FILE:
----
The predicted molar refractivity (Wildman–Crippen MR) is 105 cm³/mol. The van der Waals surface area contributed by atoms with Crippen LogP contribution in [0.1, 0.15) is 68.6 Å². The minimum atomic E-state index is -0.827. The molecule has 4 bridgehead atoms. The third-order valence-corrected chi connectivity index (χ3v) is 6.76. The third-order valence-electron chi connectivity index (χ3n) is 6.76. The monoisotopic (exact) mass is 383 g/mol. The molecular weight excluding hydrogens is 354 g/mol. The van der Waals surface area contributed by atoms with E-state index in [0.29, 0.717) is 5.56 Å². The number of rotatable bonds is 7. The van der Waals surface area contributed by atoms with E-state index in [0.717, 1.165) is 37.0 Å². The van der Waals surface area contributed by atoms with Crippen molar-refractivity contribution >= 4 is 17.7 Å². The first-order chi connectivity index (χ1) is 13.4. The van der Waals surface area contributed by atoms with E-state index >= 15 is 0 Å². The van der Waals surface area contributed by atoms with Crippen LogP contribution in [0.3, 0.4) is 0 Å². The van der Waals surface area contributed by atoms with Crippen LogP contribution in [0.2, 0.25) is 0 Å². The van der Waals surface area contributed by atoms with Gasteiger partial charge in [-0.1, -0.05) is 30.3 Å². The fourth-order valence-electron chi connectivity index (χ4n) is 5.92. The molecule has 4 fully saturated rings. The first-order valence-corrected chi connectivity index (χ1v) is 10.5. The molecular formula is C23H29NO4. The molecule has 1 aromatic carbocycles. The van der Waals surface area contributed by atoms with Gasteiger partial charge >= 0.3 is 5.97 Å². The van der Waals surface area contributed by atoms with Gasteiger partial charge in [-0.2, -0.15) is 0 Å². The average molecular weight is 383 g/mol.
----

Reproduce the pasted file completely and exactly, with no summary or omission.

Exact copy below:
The predicted molar refractivity (Wildman–Crippen MR) is 105 cm³/mol. The van der Waals surface area contributed by atoms with Crippen LogP contribution in [0.1, 0.15) is 68.6 Å². The minimum atomic E-state index is -0.827. The molecule has 4 bridgehead atoms. The third-order valence-corrected chi connectivity index (χ3v) is 6.76. The third-order valence-electron chi connectivity index (χ3n) is 6.76. The monoisotopic (exact) mass is 383 g/mol. The molecular weight excluding hydrogens is 354 g/mol. The van der Waals surface area contributed by atoms with E-state index in [0.29, 0.717) is 5.56 Å². The number of rotatable bonds is 7. The van der Waals surface area contributed by atoms with E-state index in [0.717, 1.165) is 37.0 Å². The van der Waals surface area contributed by atoms with Crippen molar-refractivity contribution >= 4 is 17.7 Å². The first-order chi connectivity index (χ1) is 13.4. The van der Waals surface area contributed by atoms with E-state index >= 15 is 0 Å². The van der Waals surface area contributed by atoms with Crippen LogP contribution in [0.3, 0.4) is 0 Å². The van der Waals surface area contributed by atoms with Crippen LogP contribution in [0.2, 0.25) is 0 Å². The van der Waals surface area contributed by atoms with Gasteiger partial charge in [-0.1, -0.05) is 30.3 Å². The fourth-order valence-electron chi connectivity index (χ4n) is 5.92. The molecule has 4 fully saturated rings. The first-order valence-corrected chi connectivity index (χ1v) is 10.5. The molecular formula is C23H29NO4. The molecule has 1 aromatic carbocycles. The van der Waals surface area contributed by atoms with Gasteiger partial charge >= 0.3 is 5.97 Å². The van der Waals surface area contributed by atoms with Gasteiger partial charge in [-0.2, -0.15) is 0 Å². The average molecular weight is 383 g/mol.